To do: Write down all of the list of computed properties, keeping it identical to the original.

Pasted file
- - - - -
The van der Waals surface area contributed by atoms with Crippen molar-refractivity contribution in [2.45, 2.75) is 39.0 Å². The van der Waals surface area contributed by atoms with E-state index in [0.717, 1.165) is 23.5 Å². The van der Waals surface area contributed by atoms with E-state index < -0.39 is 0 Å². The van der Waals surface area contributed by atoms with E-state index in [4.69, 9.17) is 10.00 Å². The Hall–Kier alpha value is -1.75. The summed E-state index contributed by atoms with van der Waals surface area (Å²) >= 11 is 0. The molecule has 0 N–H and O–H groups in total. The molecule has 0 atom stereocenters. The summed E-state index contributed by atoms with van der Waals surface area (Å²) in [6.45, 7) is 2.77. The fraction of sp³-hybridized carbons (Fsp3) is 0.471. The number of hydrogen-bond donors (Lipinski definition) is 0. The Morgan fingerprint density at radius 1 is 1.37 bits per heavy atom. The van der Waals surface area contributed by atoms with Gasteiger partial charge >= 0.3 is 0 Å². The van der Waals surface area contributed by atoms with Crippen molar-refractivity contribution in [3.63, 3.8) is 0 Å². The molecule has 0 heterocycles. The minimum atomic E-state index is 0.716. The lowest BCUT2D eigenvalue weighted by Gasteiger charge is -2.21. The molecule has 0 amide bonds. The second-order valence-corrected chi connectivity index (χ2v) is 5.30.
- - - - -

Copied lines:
The van der Waals surface area contributed by atoms with Crippen molar-refractivity contribution in [2.45, 2.75) is 39.0 Å². The van der Waals surface area contributed by atoms with E-state index in [0.717, 1.165) is 23.5 Å². The van der Waals surface area contributed by atoms with E-state index < -0.39 is 0 Å². The van der Waals surface area contributed by atoms with E-state index in [4.69, 9.17) is 10.00 Å². The Hall–Kier alpha value is -1.75. The summed E-state index contributed by atoms with van der Waals surface area (Å²) >= 11 is 0. The molecule has 0 N–H and O–H groups in total. The molecule has 0 atom stereocenters. The summed E-state index contributed by atoms with van der Waals surface area (Å²) in [6.45, 7) is 2.77. The fraction of sp³-hybridized carbons (Fsp3) is 0.471. The number of hydrogen-bond donors (Lipinski definition) is 0. The Morgan fingerprint density at radius 1 is 1.37 bits per heavy atom. The van der Waals surface area contributed by atoms with Gasteiger partial charge >= 0.3 is 0 Å². The van der Waals surface area contributed by atoms with Crippen molar-refractivity contribution in [3.63, 3.8) is 0 Å². The molecule has 0 heterocycles. The minimum atomic E-state index is 0.716. The lowest BCUT2D eigenvalue weighted by Gasteiger charge is -2.21. The molecule has 0 amide bonds. The second-order valence-corrected chi connectivity index (χ2v) is 5.30.